By Patrick A. Heller – September 06, 2011 | (This article was originally printed in Numismatic News.)
Last Friday (Sept 2, 2011), a new round of WikiLeaks disclosures of U.S. State Department cables included one that discussed several commentaries posted in the Chinese news media on April 28, 2009. This particular cable reads:
“According to China’s National Foreign Exchanges Administration, China’s gold reserves have recently increased. Currently, the majority of its gold reserves have been located in the United States and European countries. The U.S. and Europe have always suppressed the rising price of gold.
They intend to weaken gold’s function as an international reserve currency. They don’t want to see other countries turning to gold reserves instead of the U.S. dollar’s role as the international reserve currency. China’s increased gold reserves will thus act as a model and lead other countries toward reserving more gold. Large gold reserves are also beneficial in promoting the internationalization of the renminbi.”
You can read the original U.S. embassy cable at http://www.gata.org/files/USEmbassyBeijingCable-04-28-2009.txt.
A later cable discusses how the U.S. government sought to restrain China from converting its foreign exchange reserves into gold. Instead, the U.S. government wanted to pretty much force China to purchase U.S. Treasury debt. In response, the Chinese realized that increasing their gold reserves would increase their international clout. The link to that cable is http://www.gata.org/files/USEmbassyBeijingCable-02-08-2010.txt.
Finally, a Dec. 4, 2008, cable warns that China’s acquisition of gold would be a problem for the U.S. and European governments in their consideration of restoring a partial gold reserve system. That problem would arise because the U.S. and European governments, at that time, held the majority of central bank gold reserves, which would effectively give these governments greater control at resurrecting a partial gold standard. Once again, the link to this cable is http://www.gata.org/files/USEmbassyBeijingCable-12-04-2008.txt.
The April 28, 2009, cable was sent just a few days after China publicly acknowledged that it had been adding to its gold reserves since 2003. I had heard stories starting in 2003 that it looked like the Chinese were adding to their gold reserves beyond what they were publicly reporting, but did not feel I had enough concurring evidence to mention it until 2005. I would hope that the U.S. government was aware of this activity starting back in 2003 and not surprised by the April 2009 announcement. Among these three cables, the most important points are 1) that the cable made the U.S. government aware that the Chinese government knew of the gold price suppression tactics engaged in by the U.S. government and its European allies, 2) the U.S. government was trying to interfere with the Chinese converting their reserves into gold so that they would have to buy U.S. Treasury debt, and 3) that the U.S. and European governments were discussing the adoption of a partial gold reserve system.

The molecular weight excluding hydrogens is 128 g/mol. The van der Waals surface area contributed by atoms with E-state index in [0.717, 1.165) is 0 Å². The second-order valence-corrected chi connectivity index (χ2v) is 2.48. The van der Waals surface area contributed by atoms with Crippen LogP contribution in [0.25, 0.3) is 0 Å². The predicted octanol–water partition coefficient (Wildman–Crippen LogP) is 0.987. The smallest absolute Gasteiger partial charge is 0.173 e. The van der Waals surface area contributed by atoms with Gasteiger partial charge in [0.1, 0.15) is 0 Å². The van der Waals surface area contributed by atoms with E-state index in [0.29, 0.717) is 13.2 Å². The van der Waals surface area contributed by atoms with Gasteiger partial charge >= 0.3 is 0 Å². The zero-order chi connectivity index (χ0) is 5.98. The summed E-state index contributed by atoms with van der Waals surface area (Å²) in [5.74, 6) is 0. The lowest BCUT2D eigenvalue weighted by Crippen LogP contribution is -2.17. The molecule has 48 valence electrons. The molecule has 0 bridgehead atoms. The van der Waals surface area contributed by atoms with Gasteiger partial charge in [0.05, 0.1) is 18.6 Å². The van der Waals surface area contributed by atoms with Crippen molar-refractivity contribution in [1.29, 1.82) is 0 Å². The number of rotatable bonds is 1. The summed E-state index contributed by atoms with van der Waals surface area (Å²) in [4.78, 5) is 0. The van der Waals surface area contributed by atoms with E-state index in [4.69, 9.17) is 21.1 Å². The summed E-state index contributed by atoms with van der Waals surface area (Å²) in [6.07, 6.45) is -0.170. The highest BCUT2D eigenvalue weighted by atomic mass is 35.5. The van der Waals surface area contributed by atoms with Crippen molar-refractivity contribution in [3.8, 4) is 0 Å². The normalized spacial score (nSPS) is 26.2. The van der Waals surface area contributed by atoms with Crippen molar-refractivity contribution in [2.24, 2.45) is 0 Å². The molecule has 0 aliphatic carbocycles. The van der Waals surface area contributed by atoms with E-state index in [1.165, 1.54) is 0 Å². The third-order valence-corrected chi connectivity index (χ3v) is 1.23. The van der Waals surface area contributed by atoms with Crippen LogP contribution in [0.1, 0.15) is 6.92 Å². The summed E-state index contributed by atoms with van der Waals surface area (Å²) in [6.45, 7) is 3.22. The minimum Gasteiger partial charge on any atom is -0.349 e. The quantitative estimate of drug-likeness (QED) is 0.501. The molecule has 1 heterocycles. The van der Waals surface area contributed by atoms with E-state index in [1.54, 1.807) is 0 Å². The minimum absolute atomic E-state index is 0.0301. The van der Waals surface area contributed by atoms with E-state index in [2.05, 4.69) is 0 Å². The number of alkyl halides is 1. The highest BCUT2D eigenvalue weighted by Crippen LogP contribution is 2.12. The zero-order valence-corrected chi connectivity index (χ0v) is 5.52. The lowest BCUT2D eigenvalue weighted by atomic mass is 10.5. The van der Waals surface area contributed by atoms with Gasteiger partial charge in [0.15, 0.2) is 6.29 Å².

I suspect that there will be little coverage of these three disclosures by the mainstream media. However, you can be sure that other governments will be paying close attention to the revelations. The latest report shows that about 10 central banks reported increases in their gold reserves during the first half of 2011 (with Mexico leading the way), while only about two nations reported declines. Since then, Colombia has added gold reserves for the first time in more than a decade.
In the coming months, look for other central banks to protect themselves by becoming even more aggressive at adding to their gold reserves, whether or not they officially report doing so. You will also see a higher demand from people who understand the implications that the U.S. and European governments are talking about remonetizing gold and a means to support their paper currencies. Inevitably, that will tend to push gold prices even higher. At some point, a buying frenzy could develop. Don’t get left behind.